Tuesday, August 09, 2011

Ghannouchi on Religion and State

Rashid Ghannouchi, leader of Tunisia's Islamist al-Nahda group, on religion and the state:
"Tunisians agree on the constitutional text even when they deeply disagree about religion. For instance, a move to make the state a neutral religious actor has strong appeal for those who wish to move toward a French-style secularism that minimizes the role of religion in political life. But it also appeals to some Islamists who see it as a way of liberating Islam from the state's heavy hand. When I spoke with Ghannushi, he talked favorably of what he called the 'Anglo-Saxon' model as opposed to French secularism -- by which he meant a state neutrality that is not unfriendly to religion in the public sphere. The words were not uttered just for my benefit -- I saw him expand on the subject in an interview with an Egyptian satellite channel a few days later. Thus, a vaguely worded constitutional provision on religious neutrality would likely be implemented very differently by the opposing camps, but they might still be able to agree on a common text."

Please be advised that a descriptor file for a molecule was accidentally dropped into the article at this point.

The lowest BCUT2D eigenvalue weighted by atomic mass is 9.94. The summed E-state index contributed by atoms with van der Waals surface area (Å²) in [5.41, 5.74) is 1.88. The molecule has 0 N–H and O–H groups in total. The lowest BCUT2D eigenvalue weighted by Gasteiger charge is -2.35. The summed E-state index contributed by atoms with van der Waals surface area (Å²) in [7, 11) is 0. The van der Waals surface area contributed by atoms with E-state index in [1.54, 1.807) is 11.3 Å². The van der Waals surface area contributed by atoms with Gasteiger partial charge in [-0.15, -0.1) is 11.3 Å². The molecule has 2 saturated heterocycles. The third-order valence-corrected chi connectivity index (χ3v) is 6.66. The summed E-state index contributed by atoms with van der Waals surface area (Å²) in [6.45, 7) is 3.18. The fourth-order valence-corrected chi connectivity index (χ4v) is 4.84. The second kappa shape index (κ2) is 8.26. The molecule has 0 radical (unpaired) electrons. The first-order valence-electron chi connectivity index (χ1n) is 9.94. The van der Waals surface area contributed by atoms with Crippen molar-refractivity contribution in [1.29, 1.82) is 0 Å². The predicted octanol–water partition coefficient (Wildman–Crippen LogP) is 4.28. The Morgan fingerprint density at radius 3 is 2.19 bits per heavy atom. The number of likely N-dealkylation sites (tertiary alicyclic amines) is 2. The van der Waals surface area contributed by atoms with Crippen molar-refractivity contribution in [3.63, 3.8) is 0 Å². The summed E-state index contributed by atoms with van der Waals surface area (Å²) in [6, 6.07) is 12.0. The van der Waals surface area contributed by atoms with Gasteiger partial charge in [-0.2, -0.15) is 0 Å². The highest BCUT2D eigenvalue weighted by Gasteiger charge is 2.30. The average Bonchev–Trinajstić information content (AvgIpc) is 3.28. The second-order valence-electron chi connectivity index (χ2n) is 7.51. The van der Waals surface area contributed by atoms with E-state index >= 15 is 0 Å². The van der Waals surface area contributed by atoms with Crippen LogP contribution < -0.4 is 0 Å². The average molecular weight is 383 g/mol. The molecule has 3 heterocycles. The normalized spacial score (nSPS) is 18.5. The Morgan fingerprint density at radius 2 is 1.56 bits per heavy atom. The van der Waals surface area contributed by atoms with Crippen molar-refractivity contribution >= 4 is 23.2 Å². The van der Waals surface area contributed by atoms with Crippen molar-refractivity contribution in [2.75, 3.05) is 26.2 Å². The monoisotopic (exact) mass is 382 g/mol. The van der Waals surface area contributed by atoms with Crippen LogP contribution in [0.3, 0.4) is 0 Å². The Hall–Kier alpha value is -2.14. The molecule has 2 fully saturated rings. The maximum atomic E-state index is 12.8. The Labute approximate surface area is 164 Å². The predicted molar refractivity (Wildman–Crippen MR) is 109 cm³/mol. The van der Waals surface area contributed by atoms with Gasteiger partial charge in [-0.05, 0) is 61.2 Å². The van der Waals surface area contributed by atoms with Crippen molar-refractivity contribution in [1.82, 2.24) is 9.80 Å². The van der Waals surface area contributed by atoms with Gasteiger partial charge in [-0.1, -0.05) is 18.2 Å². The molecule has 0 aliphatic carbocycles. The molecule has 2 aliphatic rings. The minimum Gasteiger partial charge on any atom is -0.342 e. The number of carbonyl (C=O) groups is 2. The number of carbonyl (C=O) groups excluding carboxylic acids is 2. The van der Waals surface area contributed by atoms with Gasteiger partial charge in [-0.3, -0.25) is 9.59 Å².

This is fascinating, and gives rise to two questions. First, does he see this "Anglo-Saxon model" as a good idea, or simply better than a French-style alternative? Second, is he more interested in the British or American variant? It might not matter that much, but as someone once commented to me, "We English may not go to church as much as you Americans, but when we do, we go to the Church of England."

(Crossposted to American Footprints)



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